However, connecting the grid, the modules, and the assembly systems through mechanistic rules eventually led to a quasi-gamification of a LEGO-like conception of Architecture. But practice cannot be just a “put together” board game aggregating a set of basic assembly rules and processes. The monotony of the resulting designs rapidly trivialized the theory, and the constructive weakness of its assembly systems finally discouraged architects. Nevertheless, through its system of rules, Modularity is remaining today an underlying constructive principle still vivid throughout the practice.
At the turn the 80’s, as the complexity of modular systems was soaring, the advent of computation brought back feasibility and scalability to modular design. Beyond the resurrection of the module, the systematicity of rule-based design was somehow rehabilitated.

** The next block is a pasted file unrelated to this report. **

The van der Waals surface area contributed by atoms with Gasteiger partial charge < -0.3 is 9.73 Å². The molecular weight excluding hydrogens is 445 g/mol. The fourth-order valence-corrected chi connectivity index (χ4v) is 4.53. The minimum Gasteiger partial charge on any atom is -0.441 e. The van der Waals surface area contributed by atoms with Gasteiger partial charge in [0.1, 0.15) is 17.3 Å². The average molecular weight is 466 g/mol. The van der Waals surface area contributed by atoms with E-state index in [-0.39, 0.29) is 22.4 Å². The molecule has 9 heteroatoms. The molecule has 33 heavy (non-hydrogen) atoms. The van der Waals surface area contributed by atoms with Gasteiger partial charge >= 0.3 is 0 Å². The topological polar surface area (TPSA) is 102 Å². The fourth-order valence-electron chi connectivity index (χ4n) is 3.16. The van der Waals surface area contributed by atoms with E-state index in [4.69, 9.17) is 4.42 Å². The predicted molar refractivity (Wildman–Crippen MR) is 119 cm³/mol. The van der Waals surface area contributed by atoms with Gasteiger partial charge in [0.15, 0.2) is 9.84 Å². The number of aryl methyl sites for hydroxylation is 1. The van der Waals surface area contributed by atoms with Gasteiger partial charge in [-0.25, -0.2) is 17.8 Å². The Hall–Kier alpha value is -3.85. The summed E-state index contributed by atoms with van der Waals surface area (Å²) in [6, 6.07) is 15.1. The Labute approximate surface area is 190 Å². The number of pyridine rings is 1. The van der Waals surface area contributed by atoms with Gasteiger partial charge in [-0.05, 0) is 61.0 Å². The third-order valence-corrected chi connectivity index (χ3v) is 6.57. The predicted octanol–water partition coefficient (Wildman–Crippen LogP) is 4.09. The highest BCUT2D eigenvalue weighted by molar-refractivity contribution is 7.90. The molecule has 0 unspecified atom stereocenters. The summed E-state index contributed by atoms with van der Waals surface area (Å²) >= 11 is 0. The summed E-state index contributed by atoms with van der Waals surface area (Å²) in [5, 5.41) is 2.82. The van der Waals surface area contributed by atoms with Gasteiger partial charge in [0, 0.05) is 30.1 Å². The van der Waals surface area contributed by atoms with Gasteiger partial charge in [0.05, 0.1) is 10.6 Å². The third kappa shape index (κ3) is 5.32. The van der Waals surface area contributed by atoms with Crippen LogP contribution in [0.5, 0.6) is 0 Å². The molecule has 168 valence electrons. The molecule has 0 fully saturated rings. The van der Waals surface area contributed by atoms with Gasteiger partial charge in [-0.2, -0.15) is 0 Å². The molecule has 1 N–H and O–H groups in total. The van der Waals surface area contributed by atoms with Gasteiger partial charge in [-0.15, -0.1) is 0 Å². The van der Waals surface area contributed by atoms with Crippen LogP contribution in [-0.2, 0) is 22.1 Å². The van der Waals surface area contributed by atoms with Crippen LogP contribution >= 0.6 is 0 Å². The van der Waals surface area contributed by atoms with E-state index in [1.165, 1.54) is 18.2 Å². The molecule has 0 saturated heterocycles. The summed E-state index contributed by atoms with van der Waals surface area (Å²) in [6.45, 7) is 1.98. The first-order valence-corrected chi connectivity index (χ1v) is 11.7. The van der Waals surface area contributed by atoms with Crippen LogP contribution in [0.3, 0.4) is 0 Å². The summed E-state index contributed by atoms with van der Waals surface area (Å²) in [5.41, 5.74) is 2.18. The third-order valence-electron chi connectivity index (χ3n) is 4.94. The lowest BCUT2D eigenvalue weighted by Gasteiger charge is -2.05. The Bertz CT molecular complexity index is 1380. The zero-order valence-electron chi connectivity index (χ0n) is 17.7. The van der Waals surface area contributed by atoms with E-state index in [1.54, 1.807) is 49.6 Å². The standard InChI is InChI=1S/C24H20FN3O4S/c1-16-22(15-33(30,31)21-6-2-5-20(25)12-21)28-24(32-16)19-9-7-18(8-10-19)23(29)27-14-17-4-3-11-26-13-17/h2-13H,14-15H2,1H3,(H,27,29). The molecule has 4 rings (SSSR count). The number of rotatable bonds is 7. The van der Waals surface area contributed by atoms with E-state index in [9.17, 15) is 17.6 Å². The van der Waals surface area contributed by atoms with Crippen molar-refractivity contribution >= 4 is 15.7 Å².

Coming from different directions, a high-level reflection about the potential of computational design started as early as the mid-50’s, within an adjacent discipline: Engineering. In 1959, Professor Patrick Hanratty released PRONTO, the first prototype of CAD (Computer Assisted Drawing) software, geared towards engineered parts design. The possibility offered by such software, coupled with the potential computational power fast-paced evolution, jumped start a discussion within the architectural field. Soon after, Christopher Alexander, architect and then professor at U.C. Berkeley started the discussion by laying down the key principles for Computational Design. In his “Notes on the Synthesis of Form” (1964) and later, in “a Pattern Language” (1968), Alexander theorized why and how computers should be used to address the question of shape design. His early understanding of software potential for Design was deeply contrasting with the hardware-centric focus at the time. The founding principles he defined in his book are still today the bedrock of software programming: concepts like recursions, object-oriented programming as well as their application to design have represented a radical move forward. Following this momentum, an entire generation of computer scientists and architects will create a new field of research: Computational Design. The Architecture Machine Group (AMG) at MIT, led by Professor Nicholas Negroponte is probably its most exemplary embodiment.